Information & Referral

If you have come to our site seeking information, guidance, or referral services for yourself or another person, you have come to the right place. Wellspring is here to provide education and support to those who need assistance confronting the disease of alcoholism and drug dependence.

Information & Referral

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Treatment Referrals
Suffering from an addiction problem? We can help you find a treatment facility. You can either browse through our local Treatment Directory, allow us to make suggested referrals by using our self-administered Screening Tool, or if you prefer speaking with one of our professionals, call our confidential Referral Helpline. We are available Monday through Friday from 8 a.m. to 9 p.m. You can also contact us via email at mail@wellspringprevention.org. While not intended to diagnose a substance abuse problem, each of these options will help narrow your search for a program that best meets your needs. Note that the options provided do not represent an exhaustive list of all available programs or constitute an endorsement of particular programs. However, these are programs we have worked with and have consistently received positive feedback from those who have accessed their services. If you live outside of Middlesex County New Jersey, you can get help now by calling the New Jersey Addiction Services Hotline anytime at 844-276-2777. You can also access the New Jersey Mental Health Cares Information and Referral Helpline at 1-866-202-HELP (4357).
If you live outside of New Jersey, reach out to the National Council on Alcoholism and Drug Dependence at www.ncadd.org or 212-269-7797 to find your nearest local resources.
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Jason Surks Memorial Resource Center
The Jason Surks Memorial Prevention Resource Center at Wellspring serves as a clearinghouse for free information about alcohol, tobacco and other drugs. Explore our vast collection of online information and helpful links, or visit us at our East Brunswick, NJ location to access free pamphlets, posters and DVD lending library.
More than just a physical and web-based library, our Resource Center is people. If you need assistance planning an educational program, need information for a health fair, or would like to contract with our staff to provide presentations in your community, please call us at 732-254-3344 or send us an email request at info@wellspringprevention.org.

Federal Government Asked to Help Drug-Dependent Newborns

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Two U.S. senators are asking the federal government to address the growing problem of drug-dependent newborns, Reuters reports.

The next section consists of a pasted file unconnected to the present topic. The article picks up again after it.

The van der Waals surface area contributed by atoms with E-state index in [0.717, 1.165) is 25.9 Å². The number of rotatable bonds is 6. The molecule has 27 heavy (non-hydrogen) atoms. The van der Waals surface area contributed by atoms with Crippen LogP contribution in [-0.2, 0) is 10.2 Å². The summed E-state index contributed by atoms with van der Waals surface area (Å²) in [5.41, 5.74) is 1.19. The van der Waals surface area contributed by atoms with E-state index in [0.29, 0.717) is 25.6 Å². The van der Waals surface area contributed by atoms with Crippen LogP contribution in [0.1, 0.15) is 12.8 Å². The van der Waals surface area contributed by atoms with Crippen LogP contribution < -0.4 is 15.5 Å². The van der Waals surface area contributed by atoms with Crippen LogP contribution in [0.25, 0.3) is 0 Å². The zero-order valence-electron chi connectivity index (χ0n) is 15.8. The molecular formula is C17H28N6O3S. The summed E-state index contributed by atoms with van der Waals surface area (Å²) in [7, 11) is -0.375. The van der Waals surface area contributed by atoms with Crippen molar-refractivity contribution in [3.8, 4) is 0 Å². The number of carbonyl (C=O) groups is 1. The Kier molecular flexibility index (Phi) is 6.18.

They say thousands of infants are born each year to mothers who used opioids during pregnancy.

Senator Robert Casey of Pennsylvania called for hearings on why a federal law that directs states to protect drug-dependent newborns is not being enforced. Senator Charles Schumer of New York wants the Obama Administration to increase funding to help drug-dependent babies.

An investigation by Reuters found 110 babies and toddlers whose mothers used opioids during pregnancies and who died under preventable circumstances. In each case, the babies recovered enough to be discharged from the hospital, but were sent home to families not equipped to care for them.

The number of babies treated for the drug-withdrawal syndrome known as neonatal abstinence syndrome (NAS) has almost quadrupled in the last decade, according to a study published earlier this year.

Babies born with NAS undergo withdrawal from the addictive drugs their mothers took during pregnancy, such as oxycodone, morphine or hydrocodone. NAS affected seven babies for every 1,000 admitted to a neonatal intensive care unit in 2004. That number jumped to 27 infants per 1,000 by 2013.

A federal law calls on states to safeguard these infants after they leave the hospital, but that effort is failing, Reuters notes.

Senator Schumer wrote a leader to the acting administrator of the Substance Abuse and Mental Health Services Administration, urging the agency to direct a portion of the $47 million allocated in the recent federal budget for drug abuse programs toward helping opioid-exposed babies.

“It’s become a sad fact that the latest victims of the prescription drug crisis in this country are the most vulnerable in our society, innocent babies,” Schumer said in a news release.

A spokesman for the Department of Health and Human Services told Reuters the senator’s request is being considered.

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